“Finish as high as possible”: Argentina and England, who fell in the semi-finals last week, will try to close their Rugby World Cup on a good note in the match for third place on Friday ( 9:00 p.m.) at the Stade de France.

The two teams have already faced each other during the first weekend of competition. It was September 9 in Marseille and the English, although reduced to 14 at the start of the match, won 27 to 10, thanks in particular to three drops from George Ford, at the end of a dull match.

A lot has changed since then, on one side or the other. The XV de la Rose, with a game plan as basic as it was effective, only lost by one point against South Africa (16-15), defending champion, on the verge of the final.

The Pumas also gained strength over the weeks before sinking in the last four against New Zealand (44-6), but Steve Borthwick is wary of it. “Both teams evolved during the competition,” commented the English coach. Argentina in particular developed a very long kicking game (…) I think it will be a very different match from the first.”

“I am proud of the progress of the group, of the way it was able to deal with difficult situations,” he added. I can’t wait until Friday. I will then do an in-depth review of the competition to ensure that I have a plan for the next cycle.”

His team composition to challenge the Argentines, with eight changes compared to the XV which stood up to the Springboks, however suggests that the heart is not quite in it.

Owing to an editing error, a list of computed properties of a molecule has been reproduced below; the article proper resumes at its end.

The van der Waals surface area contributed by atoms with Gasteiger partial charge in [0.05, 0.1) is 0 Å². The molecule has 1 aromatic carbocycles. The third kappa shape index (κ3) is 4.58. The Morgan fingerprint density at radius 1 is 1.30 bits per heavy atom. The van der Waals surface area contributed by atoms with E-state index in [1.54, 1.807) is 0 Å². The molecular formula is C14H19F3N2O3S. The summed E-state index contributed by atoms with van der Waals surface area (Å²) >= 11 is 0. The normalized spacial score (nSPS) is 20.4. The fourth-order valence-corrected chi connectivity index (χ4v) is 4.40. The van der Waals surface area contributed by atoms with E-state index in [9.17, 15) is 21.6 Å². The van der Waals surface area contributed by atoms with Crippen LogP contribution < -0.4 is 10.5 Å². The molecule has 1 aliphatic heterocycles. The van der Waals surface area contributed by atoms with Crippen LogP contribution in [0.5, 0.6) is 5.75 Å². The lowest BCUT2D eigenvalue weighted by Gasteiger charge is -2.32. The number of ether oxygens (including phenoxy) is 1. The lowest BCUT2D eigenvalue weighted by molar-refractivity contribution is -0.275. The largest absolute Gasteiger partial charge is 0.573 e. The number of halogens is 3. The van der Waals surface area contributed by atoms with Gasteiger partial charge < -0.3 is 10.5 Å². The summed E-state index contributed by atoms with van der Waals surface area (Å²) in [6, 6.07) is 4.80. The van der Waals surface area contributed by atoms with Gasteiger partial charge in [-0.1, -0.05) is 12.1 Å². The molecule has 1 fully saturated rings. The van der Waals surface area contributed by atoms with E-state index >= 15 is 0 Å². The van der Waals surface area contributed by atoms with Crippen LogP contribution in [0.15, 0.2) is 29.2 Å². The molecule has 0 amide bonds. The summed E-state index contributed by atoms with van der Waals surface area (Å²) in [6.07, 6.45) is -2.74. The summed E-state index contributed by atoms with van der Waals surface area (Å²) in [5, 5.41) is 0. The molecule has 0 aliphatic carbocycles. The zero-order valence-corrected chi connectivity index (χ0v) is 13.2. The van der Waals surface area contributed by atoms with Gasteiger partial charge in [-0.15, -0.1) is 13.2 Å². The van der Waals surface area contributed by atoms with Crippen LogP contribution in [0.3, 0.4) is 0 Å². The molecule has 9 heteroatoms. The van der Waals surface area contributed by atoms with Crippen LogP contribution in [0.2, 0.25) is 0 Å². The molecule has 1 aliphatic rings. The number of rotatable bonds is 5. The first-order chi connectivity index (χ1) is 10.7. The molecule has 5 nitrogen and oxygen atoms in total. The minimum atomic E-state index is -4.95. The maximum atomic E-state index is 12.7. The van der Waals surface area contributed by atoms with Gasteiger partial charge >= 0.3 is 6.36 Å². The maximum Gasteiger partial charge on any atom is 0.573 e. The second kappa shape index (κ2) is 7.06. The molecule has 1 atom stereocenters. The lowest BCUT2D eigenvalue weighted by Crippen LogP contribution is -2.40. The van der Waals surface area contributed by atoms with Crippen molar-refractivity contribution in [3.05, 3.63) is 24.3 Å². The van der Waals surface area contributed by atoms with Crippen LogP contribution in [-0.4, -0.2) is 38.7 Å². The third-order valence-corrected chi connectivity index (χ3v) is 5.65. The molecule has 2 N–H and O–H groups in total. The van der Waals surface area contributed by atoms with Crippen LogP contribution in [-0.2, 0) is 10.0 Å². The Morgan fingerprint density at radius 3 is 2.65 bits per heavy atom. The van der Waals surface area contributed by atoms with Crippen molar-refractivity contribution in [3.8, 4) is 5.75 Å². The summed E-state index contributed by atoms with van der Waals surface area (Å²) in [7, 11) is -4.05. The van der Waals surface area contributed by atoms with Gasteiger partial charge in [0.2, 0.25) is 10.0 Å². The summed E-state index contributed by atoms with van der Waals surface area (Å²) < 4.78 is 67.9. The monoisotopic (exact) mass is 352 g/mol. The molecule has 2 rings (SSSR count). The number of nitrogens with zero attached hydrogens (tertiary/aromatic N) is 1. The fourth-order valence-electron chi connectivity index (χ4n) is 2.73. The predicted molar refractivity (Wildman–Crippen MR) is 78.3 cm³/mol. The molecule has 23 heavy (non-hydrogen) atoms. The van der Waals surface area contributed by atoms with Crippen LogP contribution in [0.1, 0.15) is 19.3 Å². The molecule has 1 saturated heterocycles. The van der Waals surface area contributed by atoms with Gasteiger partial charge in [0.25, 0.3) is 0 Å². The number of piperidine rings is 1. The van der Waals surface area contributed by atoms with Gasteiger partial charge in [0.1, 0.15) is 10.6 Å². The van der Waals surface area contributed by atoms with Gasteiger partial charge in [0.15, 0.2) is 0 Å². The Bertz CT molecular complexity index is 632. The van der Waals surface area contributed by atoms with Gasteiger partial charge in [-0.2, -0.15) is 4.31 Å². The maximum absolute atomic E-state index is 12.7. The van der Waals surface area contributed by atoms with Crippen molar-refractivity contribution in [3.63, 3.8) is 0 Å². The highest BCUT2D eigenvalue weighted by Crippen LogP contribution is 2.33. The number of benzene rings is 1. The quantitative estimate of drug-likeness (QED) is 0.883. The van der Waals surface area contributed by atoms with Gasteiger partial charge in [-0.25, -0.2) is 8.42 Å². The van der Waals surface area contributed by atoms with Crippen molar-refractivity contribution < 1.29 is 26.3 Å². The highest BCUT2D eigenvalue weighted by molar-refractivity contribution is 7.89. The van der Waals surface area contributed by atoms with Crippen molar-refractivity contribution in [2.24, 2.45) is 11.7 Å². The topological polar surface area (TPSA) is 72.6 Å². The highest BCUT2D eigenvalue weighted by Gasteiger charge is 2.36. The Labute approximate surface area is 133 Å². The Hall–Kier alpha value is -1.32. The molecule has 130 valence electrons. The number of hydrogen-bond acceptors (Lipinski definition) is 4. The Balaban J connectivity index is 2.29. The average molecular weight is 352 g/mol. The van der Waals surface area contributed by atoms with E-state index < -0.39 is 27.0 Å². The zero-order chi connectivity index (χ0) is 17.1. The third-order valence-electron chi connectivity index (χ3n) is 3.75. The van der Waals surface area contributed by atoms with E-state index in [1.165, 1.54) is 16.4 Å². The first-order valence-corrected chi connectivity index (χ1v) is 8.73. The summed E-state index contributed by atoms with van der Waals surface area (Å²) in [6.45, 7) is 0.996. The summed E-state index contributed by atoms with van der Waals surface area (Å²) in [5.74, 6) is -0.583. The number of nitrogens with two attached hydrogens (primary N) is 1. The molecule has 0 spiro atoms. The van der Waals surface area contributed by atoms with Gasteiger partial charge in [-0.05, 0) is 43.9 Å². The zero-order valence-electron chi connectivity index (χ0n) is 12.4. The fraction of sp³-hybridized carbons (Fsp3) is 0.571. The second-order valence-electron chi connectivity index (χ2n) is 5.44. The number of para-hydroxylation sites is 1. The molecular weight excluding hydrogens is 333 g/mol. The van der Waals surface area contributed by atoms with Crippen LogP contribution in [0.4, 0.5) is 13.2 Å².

He partly decided to prepare for the future by starting his youngsters (Marcus Smith, Freddy Steward, Henry Arundell, Theo Dan) while offering a last stand to scrum-half Ben Youngs, who had hardly played until -there in the tournament.

After their semi-final lost in a big way against the All Blacks, the match for third place came back with much more insistence in the mouths of the Pumas, who have the opportunity to equal the best result in their history in the competition (2007).

“It’s very important to win this bronze medal. For us, for everything we have done and for the country,” confirmed their coach Michael Cheika during the week, who only made three changes.

“It’s important for all the players, for the experience of the group, for the legacy that the most experienced will leave,” he insisted. “The goal is always to finish as high as possible.”